Since you want to save your company some money, I strongly advise that you do a cost-benefit analysis based on your supply and demand of your product / service, as well as the cost of your human resources. See below for a description of how to do a cost-benefit analysis and how to apply it to your Human Resources.

By using a cost-benefit analysis, HR can quantitatively compare potential returns against associated costs of investing in projects such as employee training, a program to reduce absenteeism and automating HR processes. In reality, a cost-benefit analysis is useful whenever HR has a question that starts with "what if" or "should we."

Hiring Freelancers Rather Than Employing Staff

Deciding to hire a freelancer vs a permanent employee will be determined by the following factors as discussed above:

  • The nature of your business
  • Your supply and demand analysis
  • Your cost-benefit analysis
  • Find agencies and websites where you can hire freelancers at competitive prices. The article “Top tips for hiring freelancers” is full of ideas on how to get the most for your money when working with freelancers.


Depending on your industry you will perhaps find that freelancers are the way to go – as you have done in the past. An alternative is to hire a sub-contractor to pick up the slack for you or go through an agency to hire temps for short periods of time.

In the resources below, I have also included some reading on legal implications of hiring freelancers as well as permanent staff, as well as giving you some extra information on the topics that I touched on in the discussion above. There are pros and cons to each scenario and you need to know exactly how you’re going to deal with each one.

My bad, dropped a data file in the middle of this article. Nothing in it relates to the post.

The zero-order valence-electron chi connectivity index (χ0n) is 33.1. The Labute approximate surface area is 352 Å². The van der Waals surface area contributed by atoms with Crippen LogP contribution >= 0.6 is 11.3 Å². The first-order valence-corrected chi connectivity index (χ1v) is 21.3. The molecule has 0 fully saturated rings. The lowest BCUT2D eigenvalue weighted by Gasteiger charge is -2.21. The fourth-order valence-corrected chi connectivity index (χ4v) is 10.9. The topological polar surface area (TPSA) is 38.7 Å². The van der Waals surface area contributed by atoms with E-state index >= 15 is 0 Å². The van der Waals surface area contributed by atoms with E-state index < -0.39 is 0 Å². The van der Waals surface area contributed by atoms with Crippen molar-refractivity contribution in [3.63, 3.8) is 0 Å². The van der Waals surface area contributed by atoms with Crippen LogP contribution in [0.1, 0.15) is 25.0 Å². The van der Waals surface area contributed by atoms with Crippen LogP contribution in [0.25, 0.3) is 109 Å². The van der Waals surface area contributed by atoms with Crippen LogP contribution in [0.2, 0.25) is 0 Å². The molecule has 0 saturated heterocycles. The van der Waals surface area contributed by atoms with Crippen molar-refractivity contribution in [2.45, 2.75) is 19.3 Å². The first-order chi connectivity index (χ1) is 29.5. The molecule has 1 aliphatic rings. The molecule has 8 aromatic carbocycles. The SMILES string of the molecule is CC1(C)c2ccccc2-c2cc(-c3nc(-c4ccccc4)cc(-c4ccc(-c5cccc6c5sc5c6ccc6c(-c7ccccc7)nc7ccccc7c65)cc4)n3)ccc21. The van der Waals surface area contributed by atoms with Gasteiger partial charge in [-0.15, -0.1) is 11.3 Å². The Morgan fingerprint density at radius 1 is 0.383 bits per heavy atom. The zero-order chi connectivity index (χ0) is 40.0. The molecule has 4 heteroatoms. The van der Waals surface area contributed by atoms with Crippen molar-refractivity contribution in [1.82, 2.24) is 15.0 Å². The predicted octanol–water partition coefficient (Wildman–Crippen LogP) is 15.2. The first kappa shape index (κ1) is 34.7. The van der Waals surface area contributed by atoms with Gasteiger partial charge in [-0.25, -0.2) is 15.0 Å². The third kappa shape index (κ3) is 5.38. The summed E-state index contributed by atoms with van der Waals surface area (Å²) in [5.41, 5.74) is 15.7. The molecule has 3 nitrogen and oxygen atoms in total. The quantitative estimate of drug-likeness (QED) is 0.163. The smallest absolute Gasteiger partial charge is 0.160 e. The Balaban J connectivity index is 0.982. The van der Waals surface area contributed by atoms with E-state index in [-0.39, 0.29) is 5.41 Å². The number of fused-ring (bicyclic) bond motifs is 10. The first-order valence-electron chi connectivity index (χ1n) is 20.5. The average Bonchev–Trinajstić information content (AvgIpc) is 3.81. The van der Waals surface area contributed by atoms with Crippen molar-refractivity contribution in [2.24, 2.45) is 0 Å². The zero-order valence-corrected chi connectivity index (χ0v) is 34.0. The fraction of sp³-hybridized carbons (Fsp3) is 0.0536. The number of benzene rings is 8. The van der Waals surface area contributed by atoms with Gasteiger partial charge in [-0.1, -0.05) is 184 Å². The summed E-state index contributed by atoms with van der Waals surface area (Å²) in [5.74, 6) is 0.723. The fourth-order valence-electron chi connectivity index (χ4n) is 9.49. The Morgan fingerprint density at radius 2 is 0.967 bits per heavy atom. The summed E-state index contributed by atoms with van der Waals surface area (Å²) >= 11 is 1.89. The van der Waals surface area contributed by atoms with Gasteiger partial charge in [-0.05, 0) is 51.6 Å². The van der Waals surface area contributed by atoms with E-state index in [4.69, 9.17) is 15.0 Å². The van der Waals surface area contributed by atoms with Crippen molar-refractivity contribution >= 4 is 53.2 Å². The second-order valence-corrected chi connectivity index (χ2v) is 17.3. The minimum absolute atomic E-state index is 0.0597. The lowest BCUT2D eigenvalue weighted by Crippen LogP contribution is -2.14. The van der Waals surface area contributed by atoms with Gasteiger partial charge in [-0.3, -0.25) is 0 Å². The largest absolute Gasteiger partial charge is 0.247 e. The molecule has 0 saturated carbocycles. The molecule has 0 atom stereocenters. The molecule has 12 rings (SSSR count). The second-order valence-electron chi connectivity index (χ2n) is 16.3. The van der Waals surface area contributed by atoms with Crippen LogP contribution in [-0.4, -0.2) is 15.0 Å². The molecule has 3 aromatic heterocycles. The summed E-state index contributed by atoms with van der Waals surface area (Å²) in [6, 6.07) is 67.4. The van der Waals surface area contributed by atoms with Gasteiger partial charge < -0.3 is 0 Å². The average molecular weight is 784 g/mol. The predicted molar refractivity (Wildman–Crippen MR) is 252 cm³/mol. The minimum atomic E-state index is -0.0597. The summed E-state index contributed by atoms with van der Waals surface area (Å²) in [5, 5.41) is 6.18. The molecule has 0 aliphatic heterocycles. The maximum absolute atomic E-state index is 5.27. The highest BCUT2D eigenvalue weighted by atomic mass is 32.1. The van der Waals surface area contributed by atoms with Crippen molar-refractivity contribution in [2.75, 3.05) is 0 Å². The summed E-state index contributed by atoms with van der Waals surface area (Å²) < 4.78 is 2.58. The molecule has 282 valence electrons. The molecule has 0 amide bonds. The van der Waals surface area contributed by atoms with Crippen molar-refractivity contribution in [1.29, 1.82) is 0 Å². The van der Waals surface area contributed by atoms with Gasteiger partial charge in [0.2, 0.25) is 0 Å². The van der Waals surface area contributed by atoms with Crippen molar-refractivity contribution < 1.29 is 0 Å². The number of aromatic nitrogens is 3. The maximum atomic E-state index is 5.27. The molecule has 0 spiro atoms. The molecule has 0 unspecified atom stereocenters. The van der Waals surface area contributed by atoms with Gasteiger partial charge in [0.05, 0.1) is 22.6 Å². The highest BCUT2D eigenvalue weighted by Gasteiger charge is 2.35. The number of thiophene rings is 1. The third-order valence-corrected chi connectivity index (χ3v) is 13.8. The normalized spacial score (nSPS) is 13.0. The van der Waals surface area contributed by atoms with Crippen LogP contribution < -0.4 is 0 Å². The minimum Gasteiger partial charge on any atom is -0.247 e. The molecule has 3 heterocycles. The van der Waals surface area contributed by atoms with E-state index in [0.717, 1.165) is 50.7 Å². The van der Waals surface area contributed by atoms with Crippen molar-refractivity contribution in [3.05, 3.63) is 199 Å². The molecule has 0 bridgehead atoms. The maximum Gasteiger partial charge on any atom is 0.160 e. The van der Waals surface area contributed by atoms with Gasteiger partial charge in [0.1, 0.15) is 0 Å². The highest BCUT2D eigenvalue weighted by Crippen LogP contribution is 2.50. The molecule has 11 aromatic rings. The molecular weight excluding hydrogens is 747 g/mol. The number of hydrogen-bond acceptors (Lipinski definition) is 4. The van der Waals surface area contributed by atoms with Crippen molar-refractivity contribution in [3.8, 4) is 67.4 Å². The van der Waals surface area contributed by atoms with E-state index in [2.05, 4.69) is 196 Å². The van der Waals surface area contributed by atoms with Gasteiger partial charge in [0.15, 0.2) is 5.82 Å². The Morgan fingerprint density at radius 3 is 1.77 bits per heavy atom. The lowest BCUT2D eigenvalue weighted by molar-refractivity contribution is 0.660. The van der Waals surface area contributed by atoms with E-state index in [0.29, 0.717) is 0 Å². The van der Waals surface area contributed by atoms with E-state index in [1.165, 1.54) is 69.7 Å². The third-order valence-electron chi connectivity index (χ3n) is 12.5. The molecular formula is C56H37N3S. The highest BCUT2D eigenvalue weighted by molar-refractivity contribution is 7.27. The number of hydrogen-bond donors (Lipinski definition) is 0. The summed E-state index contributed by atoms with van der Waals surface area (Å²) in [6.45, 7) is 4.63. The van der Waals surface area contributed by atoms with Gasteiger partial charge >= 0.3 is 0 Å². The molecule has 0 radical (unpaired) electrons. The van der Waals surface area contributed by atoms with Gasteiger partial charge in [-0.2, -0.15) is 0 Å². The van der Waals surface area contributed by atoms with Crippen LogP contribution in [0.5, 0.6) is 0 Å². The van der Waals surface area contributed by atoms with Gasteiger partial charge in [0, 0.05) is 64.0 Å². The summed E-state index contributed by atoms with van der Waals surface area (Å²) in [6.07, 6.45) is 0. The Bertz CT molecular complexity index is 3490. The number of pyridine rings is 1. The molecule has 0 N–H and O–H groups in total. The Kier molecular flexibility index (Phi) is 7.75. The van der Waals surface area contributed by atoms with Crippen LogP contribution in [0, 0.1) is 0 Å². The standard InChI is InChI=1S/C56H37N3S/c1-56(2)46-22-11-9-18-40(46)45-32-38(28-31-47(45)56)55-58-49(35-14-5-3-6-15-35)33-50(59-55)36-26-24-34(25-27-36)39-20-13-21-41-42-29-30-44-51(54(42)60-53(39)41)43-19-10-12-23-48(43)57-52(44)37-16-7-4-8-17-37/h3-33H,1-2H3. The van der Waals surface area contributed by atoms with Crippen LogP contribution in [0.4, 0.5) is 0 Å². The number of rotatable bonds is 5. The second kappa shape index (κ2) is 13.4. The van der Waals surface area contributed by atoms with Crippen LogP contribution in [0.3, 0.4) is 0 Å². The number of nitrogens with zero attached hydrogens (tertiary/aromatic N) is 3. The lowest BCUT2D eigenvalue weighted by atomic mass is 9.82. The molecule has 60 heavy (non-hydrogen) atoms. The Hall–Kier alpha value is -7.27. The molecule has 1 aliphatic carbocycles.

My recommendation though, is to first make sure that your existing staff are top performers, that they are really doing as much work as they possibly can. Incentivise them to work longer hours for an increase in their wages (within legal limits of course). Incentivise faster and better results etc. and only once you’ve exhausted all your options for using your existing staff to full capacity, consider hiring a freelancer or a sub-contractor.


Performance Management and Appraisal
Dr. Herman Aguinis: Performance Management
University of California, Berkeley: Performance Management Toolkit
Trina Gray: Developing Exceptional Teams
Kathy Gurchiek: Staffing Issues Critical to Business Strategies, SHRM Report finds
Tara Duggan (Demand Media): HR Staffing Issues
Jeff Clark: The impact of supply and demand on the Celtics’ trade deadline plans
Economics Basics: Supply and Demand
Cost-Benefit Analysis: Deciding, Quantitatively, whether to go ahead
Nicoleta Valentina PhD: Cost/Benefit Analysis – A Tool to Improve Recruitment, Selection and Employment in Organizations
John W. Boudreau: Cost-Benefit Analysis Applied to Personnel / Human Resource Management Decisions
Cost-benefit analysis
Contract types and employer responsibilities
OPM’s Workforce Planning Model
Workforce Data and Planning
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James Bradley

Founder & CEO of Repixl. I love finding answers to your hardest questions!